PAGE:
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Telus Exec: Canada Should Have World's Highest Wireless Rates, But Doesn't. We Should Be Celebrating.


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I've been with Telus ever since I got my first cell phone, and I've never had problems with them.

I just wish I wasn't paying $8 a month for call display, and another $10 so I can text to the US >_>

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The Big 3 are ramping up the lobbying to keep Verizon out, because what's 'fair for Canada', (ie. the Big 3 being allowed to scoop up all these smaller wireless providers in order to maintain their oligopoly, while a company outside of the Big 3 shouldn't be allowed to do the same thing), is fair for you too. Right? Oh, if you're a shareholder, that is.

Big 3 telecoms launch 'Fair for Canada' campaign against Verizon

Bell, Rogers and Telus are really going all out with this PR blitz against Verizon.

The Canadian wireless industry may be on the verge of a major shakeup, with U.S.-based Verizon Communications reportedly eyeing Canada's mobile market - but the country's three largest service providers are doing everything they can to ensurethat the cards fall in their favour.

Fair4Canada.ca - Sweetheart deals for U.S. Giants are a bad call for you. The Government of Canada is risking the future of the Canadian wireless industry by giving American corporations an unfair advantage.

You may have seen newspaper ads warning of "unfair loopholes" for American companies, heard talk of an impending "bloodbath" in wireless competition if federal communication rules aren't changed, or notice telecom shares falling in the wake of Verizonrumors.

Bell, Rogers and Telus - which combined own about 90% of the Canadian cellphone market - are working hard to combat Verizon'spotential takeover of startups Wind Mobile or Mobilicity, claiming that federalrules put them at a competitive disadvantage.

In a series of two-page newspaper advertisements circulating this summer, Bell lays out what it calls "loopholes" in the rules that Verizon would be able drive through:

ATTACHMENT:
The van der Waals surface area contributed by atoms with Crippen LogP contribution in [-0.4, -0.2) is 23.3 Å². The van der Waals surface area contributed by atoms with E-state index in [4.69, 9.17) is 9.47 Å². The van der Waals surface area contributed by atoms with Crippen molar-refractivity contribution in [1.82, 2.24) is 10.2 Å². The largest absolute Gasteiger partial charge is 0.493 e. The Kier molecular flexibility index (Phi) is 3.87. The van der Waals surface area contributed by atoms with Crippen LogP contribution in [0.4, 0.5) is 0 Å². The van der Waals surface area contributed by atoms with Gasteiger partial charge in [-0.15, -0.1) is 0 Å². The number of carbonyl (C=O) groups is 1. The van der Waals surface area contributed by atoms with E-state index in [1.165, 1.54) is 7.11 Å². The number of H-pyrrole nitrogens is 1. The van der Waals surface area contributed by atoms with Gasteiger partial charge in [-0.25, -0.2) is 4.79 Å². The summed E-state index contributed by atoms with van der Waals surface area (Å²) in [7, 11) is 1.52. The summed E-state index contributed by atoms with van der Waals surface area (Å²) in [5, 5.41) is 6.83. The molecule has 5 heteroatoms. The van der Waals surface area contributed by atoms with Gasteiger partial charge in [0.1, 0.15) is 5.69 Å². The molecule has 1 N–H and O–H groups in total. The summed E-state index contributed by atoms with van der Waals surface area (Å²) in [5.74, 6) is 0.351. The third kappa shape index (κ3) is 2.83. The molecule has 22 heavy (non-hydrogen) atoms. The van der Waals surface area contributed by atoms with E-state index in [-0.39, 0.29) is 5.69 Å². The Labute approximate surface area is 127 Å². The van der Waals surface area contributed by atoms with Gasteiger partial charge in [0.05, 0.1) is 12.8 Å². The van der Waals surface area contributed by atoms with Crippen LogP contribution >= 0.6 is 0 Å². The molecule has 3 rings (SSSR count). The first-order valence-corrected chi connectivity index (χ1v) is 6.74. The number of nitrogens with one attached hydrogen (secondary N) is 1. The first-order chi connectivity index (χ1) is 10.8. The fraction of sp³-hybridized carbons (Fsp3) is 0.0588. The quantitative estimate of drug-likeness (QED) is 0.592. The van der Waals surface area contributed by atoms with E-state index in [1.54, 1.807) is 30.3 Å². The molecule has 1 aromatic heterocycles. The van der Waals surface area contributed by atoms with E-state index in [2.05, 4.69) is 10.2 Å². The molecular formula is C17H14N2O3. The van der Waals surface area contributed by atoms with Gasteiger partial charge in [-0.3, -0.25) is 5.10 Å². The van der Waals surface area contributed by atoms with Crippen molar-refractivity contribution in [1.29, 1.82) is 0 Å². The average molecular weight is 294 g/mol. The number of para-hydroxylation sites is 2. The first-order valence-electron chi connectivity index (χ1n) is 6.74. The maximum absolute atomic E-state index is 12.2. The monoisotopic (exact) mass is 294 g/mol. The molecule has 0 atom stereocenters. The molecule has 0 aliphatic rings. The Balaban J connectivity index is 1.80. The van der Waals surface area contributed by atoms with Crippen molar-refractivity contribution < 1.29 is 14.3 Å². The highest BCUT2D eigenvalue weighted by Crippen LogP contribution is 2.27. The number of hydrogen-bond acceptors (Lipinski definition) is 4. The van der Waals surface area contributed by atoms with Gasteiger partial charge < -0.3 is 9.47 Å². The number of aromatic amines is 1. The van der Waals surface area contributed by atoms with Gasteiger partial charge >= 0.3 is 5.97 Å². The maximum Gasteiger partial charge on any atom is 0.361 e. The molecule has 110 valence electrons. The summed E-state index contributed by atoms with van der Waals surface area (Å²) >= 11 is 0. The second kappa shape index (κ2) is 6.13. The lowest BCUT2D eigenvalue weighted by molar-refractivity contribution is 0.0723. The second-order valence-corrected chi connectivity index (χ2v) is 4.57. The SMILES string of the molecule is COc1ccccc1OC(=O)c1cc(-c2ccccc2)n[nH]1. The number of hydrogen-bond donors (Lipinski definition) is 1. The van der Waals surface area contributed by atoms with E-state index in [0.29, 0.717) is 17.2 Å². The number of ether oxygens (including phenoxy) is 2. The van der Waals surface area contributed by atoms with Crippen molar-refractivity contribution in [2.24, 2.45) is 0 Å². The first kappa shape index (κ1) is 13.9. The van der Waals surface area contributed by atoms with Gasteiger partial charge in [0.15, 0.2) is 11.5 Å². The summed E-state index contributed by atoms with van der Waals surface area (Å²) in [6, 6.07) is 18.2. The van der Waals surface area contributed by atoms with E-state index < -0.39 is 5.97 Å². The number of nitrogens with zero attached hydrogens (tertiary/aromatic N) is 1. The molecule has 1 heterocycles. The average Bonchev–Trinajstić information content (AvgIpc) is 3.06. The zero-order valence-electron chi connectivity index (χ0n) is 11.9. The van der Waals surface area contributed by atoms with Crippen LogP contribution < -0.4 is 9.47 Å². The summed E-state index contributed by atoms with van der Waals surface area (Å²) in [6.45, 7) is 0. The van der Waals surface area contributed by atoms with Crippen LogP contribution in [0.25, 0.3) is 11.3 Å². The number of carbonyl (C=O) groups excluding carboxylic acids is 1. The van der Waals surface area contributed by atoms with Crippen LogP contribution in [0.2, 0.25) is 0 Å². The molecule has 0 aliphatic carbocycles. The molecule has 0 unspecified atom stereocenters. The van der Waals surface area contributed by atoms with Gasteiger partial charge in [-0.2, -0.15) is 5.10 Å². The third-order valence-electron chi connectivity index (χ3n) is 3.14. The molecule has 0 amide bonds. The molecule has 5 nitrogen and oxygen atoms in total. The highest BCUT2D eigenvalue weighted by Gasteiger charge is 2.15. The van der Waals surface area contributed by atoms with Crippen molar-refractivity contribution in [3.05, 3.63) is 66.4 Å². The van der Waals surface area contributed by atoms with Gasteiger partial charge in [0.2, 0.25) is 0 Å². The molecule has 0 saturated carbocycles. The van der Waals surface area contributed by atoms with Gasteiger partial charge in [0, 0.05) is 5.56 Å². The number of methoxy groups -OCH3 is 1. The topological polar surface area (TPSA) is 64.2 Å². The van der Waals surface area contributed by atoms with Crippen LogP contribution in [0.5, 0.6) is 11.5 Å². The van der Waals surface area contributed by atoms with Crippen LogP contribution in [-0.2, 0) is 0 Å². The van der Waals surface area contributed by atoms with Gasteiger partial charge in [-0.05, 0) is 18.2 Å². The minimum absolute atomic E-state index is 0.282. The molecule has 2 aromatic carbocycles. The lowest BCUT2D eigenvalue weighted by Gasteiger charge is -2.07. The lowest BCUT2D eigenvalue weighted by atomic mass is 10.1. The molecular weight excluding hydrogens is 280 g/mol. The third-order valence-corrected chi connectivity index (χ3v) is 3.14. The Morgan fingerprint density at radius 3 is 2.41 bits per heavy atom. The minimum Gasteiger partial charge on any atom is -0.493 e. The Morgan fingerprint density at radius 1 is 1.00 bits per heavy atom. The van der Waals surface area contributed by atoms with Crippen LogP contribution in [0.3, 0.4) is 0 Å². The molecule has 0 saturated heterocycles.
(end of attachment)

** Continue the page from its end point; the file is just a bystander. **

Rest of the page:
- Verizon could bid on two blocks of Canadian spectrum set aside for new entrants to the market in auction later this year. Because the big three Canadian firms are not permitted to bid on these blocks, they are likely to be sold at a lower price.

- Verizon would not have to build its own networks to remote or rural communities, but would be able to piggyback on existing networks.

- Verizon can bid to acquire small Canadian companies such as Mobilicity or Wind, but Bell, Telus and Rogers are forbidden from bidding on them.

Bell has become the latest Canadian wireless company to cry foul over telecom rules, taking out a two-page newspaper advertisement. The reaction to Bell's ads was mixed, with many refusing to show any sympathy for the massive telecommunications company.

Rogers and Telus, meanwhile, have been putting out similar messages through radio ads and in interviews with media outlets.

The response to these ads online has, once again, been less than welcoming.

And yet, the Canadian wireless oligarchy does have supporters. Many of their thoughts and statements can be found on fairforcanada.ca, a campaign site launched by Telus, Bell and Rogers together in an effort to drive their message home and reach even more Canadians.

The sleek website's tagline reads "Sweetheart deals for U.S. giants are a bad call for you" above a video featuring employees from all three companies addressing the camera and expressing their concerns over the government's "special treatment" of American companies.